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HP Media Smart EX470/475 running Sempron 3400+ CPU at half speed? RRS feed

  • Question

  • I have no personal experience with the HP product. I built my own WHS boxes. A cheap minimum spec for the RC. Then a hardware upgraded version for the OEM. Based on the threads I've read either of them perform much better than the HP offering.

     

    It looks like HP is running the already weak Sempron at about HALF-SPEED! Maybe for thermal reasons. The CPU may have a passive heatsink and rely on air flow through the case for cooling.

     

    The specs for a standard 3400+ 1.8GHz Sempron (cheapest one from Newegg).

     

    http://www.amdcompare.com/us-en/desktop/details.aspx?opn=SDA3400IAA3CW

     

    Notice the CPU speed of 1800Mhz and the HT speed of 1600. Here is the CPUZ output from a member of this forum for the CPU in an HP Media Smart.

     

    http://www.homeserverhacks.com/2007/12/looking-into-processor-upgrade.html

     

    The CPU speed is 1000MHz! The HT speed is 800! Maybe I'm missing something, but it looks to me like HP took a very weak Sempron processor and under clocked it? Add that to the minimum spec memory which is a single slot so it cannot run in dual channel interleaved mode which doubles memory bandwidth. What you end up with is a very poor performing server which many of the posts in this forum have commented on.

     

    Warren

    Thursday, December 13, 2007 7:50 PM

Answers


  • Warren,

    AMD has something they call "Cool n Quiet."  It is a technology that ramps down CPU frequency during periods of low CPU utilization.  I'm sure HP is using that.

    I believe Intel refers to their version of this technology as "Speedstep."

    Most people never notice the drop in CPU frequency when their PC is idle (or even web browsing) because they aren't running utilities which display their current clock speed.
    Thursday, December 13, 2007 8:13 PM

All replies


  • Warren,

    AMD has something they call "Cool n Quiet."  It is a technology that ramps down CPU frequency during periods of low CPU utilization.  I'm sure HP is using that.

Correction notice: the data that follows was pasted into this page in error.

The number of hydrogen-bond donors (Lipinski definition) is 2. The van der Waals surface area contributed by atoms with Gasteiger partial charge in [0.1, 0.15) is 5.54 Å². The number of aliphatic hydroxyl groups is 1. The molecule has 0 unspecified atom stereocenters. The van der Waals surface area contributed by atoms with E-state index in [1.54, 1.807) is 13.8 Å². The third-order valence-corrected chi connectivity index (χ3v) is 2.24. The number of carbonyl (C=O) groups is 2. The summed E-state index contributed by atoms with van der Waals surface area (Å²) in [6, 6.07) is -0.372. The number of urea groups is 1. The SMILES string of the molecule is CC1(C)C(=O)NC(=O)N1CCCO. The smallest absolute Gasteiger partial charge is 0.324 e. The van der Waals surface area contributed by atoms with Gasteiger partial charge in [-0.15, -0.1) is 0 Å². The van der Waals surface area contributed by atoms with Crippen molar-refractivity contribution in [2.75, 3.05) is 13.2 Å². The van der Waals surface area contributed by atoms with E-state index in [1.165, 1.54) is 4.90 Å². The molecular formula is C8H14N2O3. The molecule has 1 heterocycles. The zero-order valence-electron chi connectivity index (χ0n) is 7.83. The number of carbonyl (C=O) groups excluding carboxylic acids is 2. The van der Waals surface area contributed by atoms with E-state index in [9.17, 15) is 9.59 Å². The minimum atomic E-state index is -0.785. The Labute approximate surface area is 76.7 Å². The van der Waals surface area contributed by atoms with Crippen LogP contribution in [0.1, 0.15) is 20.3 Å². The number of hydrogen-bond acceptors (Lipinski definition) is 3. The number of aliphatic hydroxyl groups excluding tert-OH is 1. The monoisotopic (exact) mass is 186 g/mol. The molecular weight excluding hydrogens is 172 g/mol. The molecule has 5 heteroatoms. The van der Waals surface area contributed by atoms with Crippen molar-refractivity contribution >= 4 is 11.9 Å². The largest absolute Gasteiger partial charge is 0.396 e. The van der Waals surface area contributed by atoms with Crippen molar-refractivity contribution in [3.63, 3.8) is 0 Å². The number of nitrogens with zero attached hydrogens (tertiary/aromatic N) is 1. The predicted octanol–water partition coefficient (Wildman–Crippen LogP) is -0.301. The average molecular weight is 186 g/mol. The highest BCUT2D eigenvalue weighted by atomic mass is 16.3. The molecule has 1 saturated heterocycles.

I believe Intel refers to their version of this technology as "Speedstep."

    Most people never notice the drop in CPU frequency when their PC is idle (or even web browsing) because they aren't running utilities which display their current clock speed.
    Thursday, December 13, 2007 8:13 PM
  • You know I looked right at that 1000 MHz and didn't even notice. It should be either 1800 MHz or 2000 MHz depending on what procesor this really is. I agree that it looks like the procesor is underclocked.

     

    BTW, you can see that there is simply a passive heat sink on the CPU by looking at the picture in step 14 of my "Upgrade the Memory in your HP EX470" article.

     

    Interesting to note, there *is* a connector on the motherboard labled FAN1 with nothing connected to it. If/when a faster CPU is found (and the underclocking figured out) there will at least be power to run a CPU fan.

    Thursday, December 13, 2007 8:13 PM
  •  LiveGadgets wrote:

    You know I looked right at that 1000 MHz and didn't even notice. It should be either 1800 MHz or 2000 MHz depending on what procesor this really is. I agree that it looks like the procesor is underclocked.

     

    BTW, you can see that there is simply a passive heat sink on the CPU by looking at the picture in step 14 of my "Upgrade the Memory in your HP EX470" article.

     

    Interesting to note, there *is* a connector on the motherboard labled FAN1 with nothing connected to it. If/when a faster CPU is found (and the underclocking figured out) there will at least be power to run a CPU fan.



    As I note above, drops in clock speed during idle are very common on AMD Sempron and Athlon processors.  My Athlon64 X2 does the same thing.  It routinely drops the cores to about half their normal frequency during idle.

    If you have a computer with an AMD processor, and Cool 'n Quiet is enabled in your bios, you can watch your CPU frequency change constantly using the "AMD Clock" utility from AMD's web site.

    On a related subject...

    Do you have any higher-resolution pictures of the mainboard and heatsink?  Or do you how much space was between the heatsink screw holes?  I would be curious whether the HP uses a standard AMD heatsink mounting bracket.  If so, that would allow us to use our own heatsink instead.

    And how much clearance is there between the heatsink and other components once the motherboard is reinstalled.  Is there actually space for a fan?
    Thursday, December 13, 2007 8:19 PM
  •  KenAF wrote:

    AMD has something they call "Cool n Quiet."  It is a technology that ramps down CPU frequency during periods of low CPU utilization.  I'm sure HP is using that.

    I believe Intel refers to their version of this technology as "Speedstep."

    Most people never notice the drop in CPU frequency when their PC is idle (or even web browsing) because they aren't running utilities which display their current clock speed.

     

    Yeah, I forgot about AMD "Cool n Quiet". That probably explains the CPUZ output.

    Thursday, December 13, 2007 8:26 PM
  • Ken, You are absolutely right about the Cool n Quiet mode. I've modified my article with a new screen shot.

    Thursday, December 13, 2007 8:27 PM
  • HP's own Proliant ML110, xeon 3040, 512mb looks like a much better bet to me, especially for £210 as it is at the mo

     

    Friday, December 14, 2007 8:44 AM